I learned how to braid hair as a kid, but I wasn’t very good at it. I could never make the three strands the same size, and I always seemed to miss little pieces of hair as I wove my way over and over, over and under. I could never get the hang of French braiding – that was way too complicated.
I haven’t worn braids in years. Every so often I attempt a single braid in what I hope looks like a casual, sophisticated hairstyle, but usually it just ends up looking messy and old-fashioned.
So when I attempted to braid my first bread a few weeks ago, I was a little nervous.
The bread recipe was a chocolate-chip pumpkin loaf that I came across while browsing some food blogs. I had some leftover canned pumpkin sitting in the fridge, but I wasn’t keen on turning it into a sugary treat (for once!) so this seemed perfect.
The dough came together nicely, and smelled spicy and aromatic. I discovered that kneading dough with chocolate chips in it isn’t the easiest thing in the world – they kept popping out and rolling to the floor.
After the first rise, it was time to braid. I divided the dough into three pieces and rolled each into a long, thin strip. I positioned the strips in a convenient place on our desk-cum-island, where I could get at them from both sides, took a deep breath, and began.
It went surprisingly well. The recipe tells you to start braiding from the middle and do both sides separately, which was clearly different from a hair braid. I got a little mixed up on the second side and spent a minute or two crossing the strips over and then crossing them back. But I figured it out, and when I was all done, my braid of dough looked pretty good.
Then I had to twist the dough, which I figure out without too much trouble, so the finished product looks like a big round braid. After another rise and some time in the oven, it puffed up golden brown and tasted delicious. The pumpkin flavour was subtle, but the spices pumped it up a notch and the chocolate chips made it feel like a special treat. I especially liked this bread sliced warm right after it came out of the oven, or toasted with butter.
I’m still not a great hair braider, but I’m ready to tackle my next bread braiding project. Maybe a loaf of Challah in time for Hannakuh?
Makes one loaf
- 4 to 4 1/2 cups all purpose flour
- 1/2 cup pumpkin puree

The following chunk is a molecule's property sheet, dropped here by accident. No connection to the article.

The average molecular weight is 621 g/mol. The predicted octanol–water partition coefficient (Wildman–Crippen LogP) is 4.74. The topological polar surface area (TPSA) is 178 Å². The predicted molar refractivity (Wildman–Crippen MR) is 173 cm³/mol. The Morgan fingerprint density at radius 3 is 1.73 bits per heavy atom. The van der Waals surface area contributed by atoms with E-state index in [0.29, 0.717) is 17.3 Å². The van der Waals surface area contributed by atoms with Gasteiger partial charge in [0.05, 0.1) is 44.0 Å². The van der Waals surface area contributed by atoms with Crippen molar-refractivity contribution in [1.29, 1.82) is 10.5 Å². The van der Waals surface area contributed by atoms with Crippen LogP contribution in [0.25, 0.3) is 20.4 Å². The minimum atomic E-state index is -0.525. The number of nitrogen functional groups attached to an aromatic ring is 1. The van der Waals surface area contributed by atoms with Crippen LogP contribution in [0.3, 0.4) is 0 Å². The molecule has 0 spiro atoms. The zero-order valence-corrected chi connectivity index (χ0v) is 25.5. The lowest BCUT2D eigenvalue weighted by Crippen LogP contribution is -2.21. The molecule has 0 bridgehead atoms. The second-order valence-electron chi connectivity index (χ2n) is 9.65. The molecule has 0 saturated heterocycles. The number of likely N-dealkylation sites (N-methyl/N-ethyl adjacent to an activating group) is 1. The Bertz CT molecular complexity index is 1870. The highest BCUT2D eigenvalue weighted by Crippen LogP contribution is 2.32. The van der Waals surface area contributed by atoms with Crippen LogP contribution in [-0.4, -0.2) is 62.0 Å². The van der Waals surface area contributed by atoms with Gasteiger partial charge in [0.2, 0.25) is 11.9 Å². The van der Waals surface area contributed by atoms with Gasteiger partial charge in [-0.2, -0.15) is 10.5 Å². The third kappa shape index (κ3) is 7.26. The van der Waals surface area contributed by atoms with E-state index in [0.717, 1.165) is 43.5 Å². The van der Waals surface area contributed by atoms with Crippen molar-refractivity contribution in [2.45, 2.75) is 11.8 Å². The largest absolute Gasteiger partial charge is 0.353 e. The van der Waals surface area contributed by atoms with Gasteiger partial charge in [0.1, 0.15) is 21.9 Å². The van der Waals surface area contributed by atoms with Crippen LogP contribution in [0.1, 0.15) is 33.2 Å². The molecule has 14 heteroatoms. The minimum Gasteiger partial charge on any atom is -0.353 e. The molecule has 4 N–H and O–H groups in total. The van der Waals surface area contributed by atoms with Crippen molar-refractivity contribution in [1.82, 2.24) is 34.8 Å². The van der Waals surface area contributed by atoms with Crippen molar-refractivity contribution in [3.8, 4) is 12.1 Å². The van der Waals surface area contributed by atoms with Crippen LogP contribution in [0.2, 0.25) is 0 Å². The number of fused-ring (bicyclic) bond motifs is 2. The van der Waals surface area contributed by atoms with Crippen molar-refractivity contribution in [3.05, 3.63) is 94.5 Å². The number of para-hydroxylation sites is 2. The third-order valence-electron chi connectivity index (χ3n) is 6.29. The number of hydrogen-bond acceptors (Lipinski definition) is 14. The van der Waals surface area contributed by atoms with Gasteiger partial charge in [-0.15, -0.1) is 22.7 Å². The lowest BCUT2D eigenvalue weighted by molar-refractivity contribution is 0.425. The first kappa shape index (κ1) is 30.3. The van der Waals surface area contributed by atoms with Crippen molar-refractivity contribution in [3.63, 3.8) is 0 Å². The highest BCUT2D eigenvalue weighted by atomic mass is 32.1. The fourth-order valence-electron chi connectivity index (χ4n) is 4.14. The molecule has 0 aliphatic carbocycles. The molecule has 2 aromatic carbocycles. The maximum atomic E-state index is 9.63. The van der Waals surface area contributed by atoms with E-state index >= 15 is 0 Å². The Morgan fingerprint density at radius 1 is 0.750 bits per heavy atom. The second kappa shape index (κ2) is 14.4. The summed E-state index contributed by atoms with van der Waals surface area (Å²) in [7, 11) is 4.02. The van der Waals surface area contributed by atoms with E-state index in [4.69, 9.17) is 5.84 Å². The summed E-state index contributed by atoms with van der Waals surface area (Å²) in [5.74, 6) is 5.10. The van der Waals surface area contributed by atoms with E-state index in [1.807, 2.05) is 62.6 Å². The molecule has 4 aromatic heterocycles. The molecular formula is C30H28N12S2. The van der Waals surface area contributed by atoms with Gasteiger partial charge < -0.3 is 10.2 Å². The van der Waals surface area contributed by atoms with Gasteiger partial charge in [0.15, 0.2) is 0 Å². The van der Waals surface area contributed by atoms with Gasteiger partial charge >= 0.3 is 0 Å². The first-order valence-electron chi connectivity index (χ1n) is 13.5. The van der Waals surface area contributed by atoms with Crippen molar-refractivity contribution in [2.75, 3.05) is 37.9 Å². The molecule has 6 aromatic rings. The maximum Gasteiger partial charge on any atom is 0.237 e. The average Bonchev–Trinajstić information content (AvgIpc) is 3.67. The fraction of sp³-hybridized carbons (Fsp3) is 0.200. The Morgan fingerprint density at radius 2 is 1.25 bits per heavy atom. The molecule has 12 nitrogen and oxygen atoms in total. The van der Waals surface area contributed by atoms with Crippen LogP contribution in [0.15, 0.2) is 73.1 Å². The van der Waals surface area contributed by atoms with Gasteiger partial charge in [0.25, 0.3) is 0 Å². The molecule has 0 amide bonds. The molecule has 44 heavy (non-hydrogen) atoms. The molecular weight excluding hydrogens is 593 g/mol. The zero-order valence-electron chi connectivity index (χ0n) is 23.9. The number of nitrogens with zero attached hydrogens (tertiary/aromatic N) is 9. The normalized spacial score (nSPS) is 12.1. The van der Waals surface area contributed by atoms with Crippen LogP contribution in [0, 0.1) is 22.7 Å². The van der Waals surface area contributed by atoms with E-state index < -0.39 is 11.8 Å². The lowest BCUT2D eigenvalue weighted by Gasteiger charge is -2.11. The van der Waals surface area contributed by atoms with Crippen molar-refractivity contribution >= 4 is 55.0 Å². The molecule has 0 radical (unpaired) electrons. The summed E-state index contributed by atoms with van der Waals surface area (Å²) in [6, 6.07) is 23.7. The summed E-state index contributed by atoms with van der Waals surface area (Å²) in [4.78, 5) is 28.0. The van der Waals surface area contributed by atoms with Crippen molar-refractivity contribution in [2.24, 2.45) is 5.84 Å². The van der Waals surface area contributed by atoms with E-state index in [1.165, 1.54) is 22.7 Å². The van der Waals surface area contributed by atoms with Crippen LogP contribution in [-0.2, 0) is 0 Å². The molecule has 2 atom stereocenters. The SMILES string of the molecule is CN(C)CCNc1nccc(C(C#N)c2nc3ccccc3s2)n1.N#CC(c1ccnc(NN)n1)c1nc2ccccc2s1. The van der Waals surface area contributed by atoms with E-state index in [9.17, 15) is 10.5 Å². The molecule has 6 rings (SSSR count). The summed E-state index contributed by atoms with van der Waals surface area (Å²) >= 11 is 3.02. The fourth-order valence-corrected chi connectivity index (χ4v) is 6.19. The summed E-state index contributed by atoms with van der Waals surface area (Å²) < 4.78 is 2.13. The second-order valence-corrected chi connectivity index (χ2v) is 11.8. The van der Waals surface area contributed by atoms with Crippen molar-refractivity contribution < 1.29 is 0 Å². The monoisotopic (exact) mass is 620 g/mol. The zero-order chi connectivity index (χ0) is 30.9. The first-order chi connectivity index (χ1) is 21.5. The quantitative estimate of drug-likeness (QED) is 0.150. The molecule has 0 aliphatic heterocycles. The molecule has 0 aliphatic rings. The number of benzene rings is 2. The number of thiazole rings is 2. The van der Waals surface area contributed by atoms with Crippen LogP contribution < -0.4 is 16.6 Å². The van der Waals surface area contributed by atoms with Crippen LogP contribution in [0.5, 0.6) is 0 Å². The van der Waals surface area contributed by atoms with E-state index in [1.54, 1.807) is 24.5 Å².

- 1 heaping tablespoon active dry yeast
- 1/3 cup light brown sugar, packed
- 1 teaspoon ground cinnamon
- 1 teaspoon freshly grated nutmeg
- 1/2 teaspoon ground cloves
- 1/4 teaspoon ground ginger
- 1 teaspoon salt
- 1 cup low-fat milk, warm
- 1/4 cup melted butter (warm, not hot)
- 1 large egg, plus one more for the glaze
- 1/2 to 3/4 cup semi-sweet chocolate chips, according to taste
- 2 teaspoons olive oil
In the bowl of a stand mixer or in a large bowl, combine the warm milk, the yeast and 1 tablespoon of the flour. Allow to rest for 5 minutes.
Add the pumpkin puree, spices, light brown sugar, salt, egg, and melted butter. Mix until combined. Add the flour 1/2 cup at a time, mixing well between additions. After you have added 2 cups of flour, add the chocolate chips, then continue with the rest of the flour. When the dough begins to pull away from the sides of the bowl switch to your dough hook, or a wooden spoon if making bread by hand.
If using a stand mixer, knead the dough for 4 minutes, adding extra flour 1 tablespoon at a time, if needed - just enough to keep the dough from sticking to the sides of the bowl. If making the bread by hand, turn it out onto a lightly floured surface and knead 4-5 minutes, sprinkling with flour as needed to prevent sticking. The dough is done when it’s smooth and bounces back when you press your thumb into it.
Place the dough in a deep container greased with 1 tsp of olive oil. Turn the dough once to coat the top and cover with plastic wrap. Allow dough to rise at room temperature until doubled in bulk, about 1 1/2 to 2 hours.
Spray a spring-form cake pan with baking spray, or oil lightly and lightly flour. Sprinkle the flour on the bottom and along the sides, then invert the pan and tap out any excess flour.
Divide the dough into 3 equal portions, and roll each portion out into a smooth, thick strip about 15 inches long, with the ends slightly thinner than the middle. Be gentle with the dough or you’ll tear it, which wouldn’t affect the final flavor but would influence the way the finished loaf looks.
Lay the ropes side-by-side, not quite touching. Beginning in the middle and working towards you, braid the lower half of the three ropes. To braid, alternately move the outside ropes over the one in the center - left over, right over, left over - until you come to the end. Now go to the other side of your working space and braid the other half, this time moving the outside ropes under the center one. Braid tightly - you don’t want any gaps. When you finish braiding each side crimp the tapered ends together, then tuck them under. Twist the braid around itself, pinwheel fashion, gently pressing the outside end against the larger body of dough. Transfer to your prepared pan.
Whisk together 1 egg and 1 teaspoon of olive oil, this is going to be the glaze for your bread. Gently brush the dough with it. Loosely cover with plastic wrap and allow to rise until doubled in bulk, about 1 hour.
About 30 minutes before baking, preheat your oven to 350 degrees F.
Brush the dough with the egg mixture again. The dough will have stretched during rising, so be sure to get any spots that don’t have glaze on them.
Place the pan on a rack in the center of the oven and bake for 35 to 40 minutes, or until browned and the loaf sounds hollow when you tap it with your fingers. Allow to cool for about 10 minutes, then transfer the bread to a cooling rack. Allow to cool at least 20 more minutes before slicing.